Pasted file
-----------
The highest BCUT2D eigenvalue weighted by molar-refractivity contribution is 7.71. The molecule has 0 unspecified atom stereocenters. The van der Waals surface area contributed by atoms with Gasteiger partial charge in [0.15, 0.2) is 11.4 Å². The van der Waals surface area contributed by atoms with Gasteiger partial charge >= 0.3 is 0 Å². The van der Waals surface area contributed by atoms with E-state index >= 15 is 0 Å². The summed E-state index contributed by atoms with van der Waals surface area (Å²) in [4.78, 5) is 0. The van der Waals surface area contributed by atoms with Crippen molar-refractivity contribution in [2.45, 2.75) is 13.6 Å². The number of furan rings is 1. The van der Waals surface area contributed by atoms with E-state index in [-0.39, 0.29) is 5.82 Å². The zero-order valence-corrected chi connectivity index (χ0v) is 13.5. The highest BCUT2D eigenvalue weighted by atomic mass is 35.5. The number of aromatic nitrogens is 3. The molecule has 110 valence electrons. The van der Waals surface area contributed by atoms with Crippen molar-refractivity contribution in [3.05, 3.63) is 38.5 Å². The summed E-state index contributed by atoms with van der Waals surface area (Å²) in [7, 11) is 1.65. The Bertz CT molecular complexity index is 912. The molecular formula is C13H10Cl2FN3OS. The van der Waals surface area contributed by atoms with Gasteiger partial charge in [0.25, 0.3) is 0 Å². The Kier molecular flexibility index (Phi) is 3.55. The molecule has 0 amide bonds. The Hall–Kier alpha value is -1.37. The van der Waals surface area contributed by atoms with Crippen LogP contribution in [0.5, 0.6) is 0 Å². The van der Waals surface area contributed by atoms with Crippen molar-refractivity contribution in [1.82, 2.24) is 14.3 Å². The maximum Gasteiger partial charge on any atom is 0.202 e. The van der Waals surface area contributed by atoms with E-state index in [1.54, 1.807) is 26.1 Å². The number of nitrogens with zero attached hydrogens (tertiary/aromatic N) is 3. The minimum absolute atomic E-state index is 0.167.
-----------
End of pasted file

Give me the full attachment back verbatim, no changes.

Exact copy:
The highest BCUT2D eigenvalue weighted by molar-refractivity contribution is 7.71. The molecule has 0 unspecified atom stereocenters. The van der Waals surface area contributed by atoms with Gasteiger partial charge in [0.15, 0.2) is 11.4 Å². The van der Waals surface area contributed by atoms with Gasteiger partial charge >= 0.3 is 0 Å². The van der Waals surface area contributed by atoms with E-state index >= 15 is 0 Å². The summed E-state index contributed by atoms with van der Waals surface area (Å²) in [4.78, 5) is 0. The van der Waals surface area contributed by atoms with Crippen molar-refractivity contribution in [2.45, 2.75) is 13.6 Å². The number of furan rings is 1. The van der Waals surface area contributed by atoms with E-state index in [-0.39, 0.29) is 5.82 Å². The zero-order valence-corrected chi connectivity index (χ0v) is 13.5. The highest BCUT2D eigenvalue weighted by atomic mass is 35.5. The number of aromatic nitrogens is 3. The molecule has 110 valence electrons. The van der Waals surface area contributed by atoms with Crippen molar-refractivity contribution in [3.05, 3.63) is 38.5 Å². The summed E-state index contributed by atoms with van der Waals surface area (Å²) in [7, 11) is 1.65. The Bertz CT molecular complexity index is 912. The molecular formula is C13H10Cl2FN3OS. The van der Waals surface area contributed by atoms with Gasteiger partial charge in [0.25, 0.3) is 0 Å². The Kier molecular flexibility index (Phi) is 3.55. The molecule has 0 amide bonds. The Hall–Kier alpha value is -1.37. The van der Waals surface area contributed by atoms with Crippen LogP contribution in [0.5, 0.6) is 0 Å². The van der Waals surface area contributed by atoms with Crippen molar-refractivity contribution in [1.82, 2.24) is 14.3 Å². The maximum Gasteiger partial charge on any atom is 0.202 e. The van der Waals surface area contributed by atoms with E-state index in [1.54, 1.807) is 26.1 Å². The number of nitrogens with zero attached hydrogens (tertiary/aromatic N) is 3. The minimum absolute atomic E-state index is 0.167.